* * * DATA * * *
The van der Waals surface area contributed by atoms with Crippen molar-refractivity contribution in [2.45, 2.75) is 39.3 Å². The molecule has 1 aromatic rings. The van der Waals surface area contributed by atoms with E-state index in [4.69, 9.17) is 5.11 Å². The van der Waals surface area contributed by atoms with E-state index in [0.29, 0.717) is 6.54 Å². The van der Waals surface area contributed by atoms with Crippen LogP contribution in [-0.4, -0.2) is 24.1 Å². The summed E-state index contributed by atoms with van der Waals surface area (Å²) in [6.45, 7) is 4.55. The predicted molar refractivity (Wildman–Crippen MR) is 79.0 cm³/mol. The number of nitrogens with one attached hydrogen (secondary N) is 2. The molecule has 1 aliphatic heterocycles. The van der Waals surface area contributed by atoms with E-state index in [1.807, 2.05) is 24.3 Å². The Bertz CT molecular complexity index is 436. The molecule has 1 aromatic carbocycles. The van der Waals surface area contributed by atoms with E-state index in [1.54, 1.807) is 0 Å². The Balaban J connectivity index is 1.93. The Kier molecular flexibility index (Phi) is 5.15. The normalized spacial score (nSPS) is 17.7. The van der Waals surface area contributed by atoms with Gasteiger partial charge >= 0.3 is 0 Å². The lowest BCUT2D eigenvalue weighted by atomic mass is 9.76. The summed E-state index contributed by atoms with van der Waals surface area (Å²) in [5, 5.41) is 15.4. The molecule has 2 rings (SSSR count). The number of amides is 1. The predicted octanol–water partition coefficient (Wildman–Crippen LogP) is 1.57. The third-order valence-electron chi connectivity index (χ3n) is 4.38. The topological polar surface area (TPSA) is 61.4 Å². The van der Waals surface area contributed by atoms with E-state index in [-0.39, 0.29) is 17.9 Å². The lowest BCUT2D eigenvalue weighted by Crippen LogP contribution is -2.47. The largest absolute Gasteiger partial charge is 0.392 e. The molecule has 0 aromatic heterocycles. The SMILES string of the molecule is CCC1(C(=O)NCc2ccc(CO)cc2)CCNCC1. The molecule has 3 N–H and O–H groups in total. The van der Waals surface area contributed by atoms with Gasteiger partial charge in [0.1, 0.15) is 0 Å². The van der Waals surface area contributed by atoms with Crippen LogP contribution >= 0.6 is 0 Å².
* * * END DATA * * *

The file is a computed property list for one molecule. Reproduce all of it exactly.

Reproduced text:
The van der Waals surface area contributed by atoms with Crippen molar-refractivity contribution in [2.45, 2.75) is 39.3 Å². The molecule has 1 aromatic rings. The van der Waals surface area contributed by atoms with E-state index in [4.69, 9.17) is 5.11 Å². The van der Waals surface area contributed by atoms with E-state index in [0.29, 0.717) is 6.54 Å². The van der Waals surface area contributed by atoms with Crippen LogP contribution in [-0.4, -0.2) is 24.1 Å². The summed E-state index contributed by atoms with van der Waals surface area (Å²) in [6.45, 7) is 4.55. The predicted molar refractivity (Wildman–Crippen MR) is 79.0 cm³/mol. The number of nitrogens with one attached hydrogen (secondary N) is 2. The molecule has 1 aliphatic heterocycles. The van der Waals surface area contributed by atoms with E-state index in [1.807, 2.05) is 24.3 Å². The Bertz CT molecular complexity index is 436. The molecule has 1 aromatic carbocycles. The van der Waals surface area contributed by atoms with E-state index in [1.54, 1.807) is 0 Å². The Balaban J connectivity index is 1.93. The Kier molecular flexibility index (Phi) is 5.15. The normalized spacial score (nSPS) is 17.7. The van der Waals surface area contributed by atoms with Gasteiger partial charge >= 0.3 is 0 Å². The lowest BCUT2D eigenvalue weighted by atomic mass is 9.76. The summed E-state index contributed by atoms with van der Waals surface area (Å²) in [5, 5.41) is 15.4. The molecule has 2 rings (SSSR count). The number of amides is 1. The predicted octanol–water partition coefficient (Wildman–Crippen LogP) is 1.57. The third-order valence-electron chi connectivity index (χ3n) is 4.38. The topological polar surface area (TPSA) is 61.4 Å². The van der Waals surface area contributed by atoms with E-state index in [-0.39, 0.29) is 17.9 Å². The lowest BCUT2D eigenvalue weighted by Crippen LogP contribution is -2.47. The largest absolute Gasteiger partial charge is 0.392 e. The molecule has 0 aromatic heterocycles. The SMILES string of the molecule is CCC1(C(=O)NCc2ccc(CO)cc2)CCNCC1. The molecule has 3 N–H and O–H groups in total. The van der Waals surface area contributed by atoms with Gasteiger partial charge in [0.1, 0.15) is 0 Å². The van der Waals surface area contributed by atoms with Crippen LogP contribution >= 0.6 is 0 Å².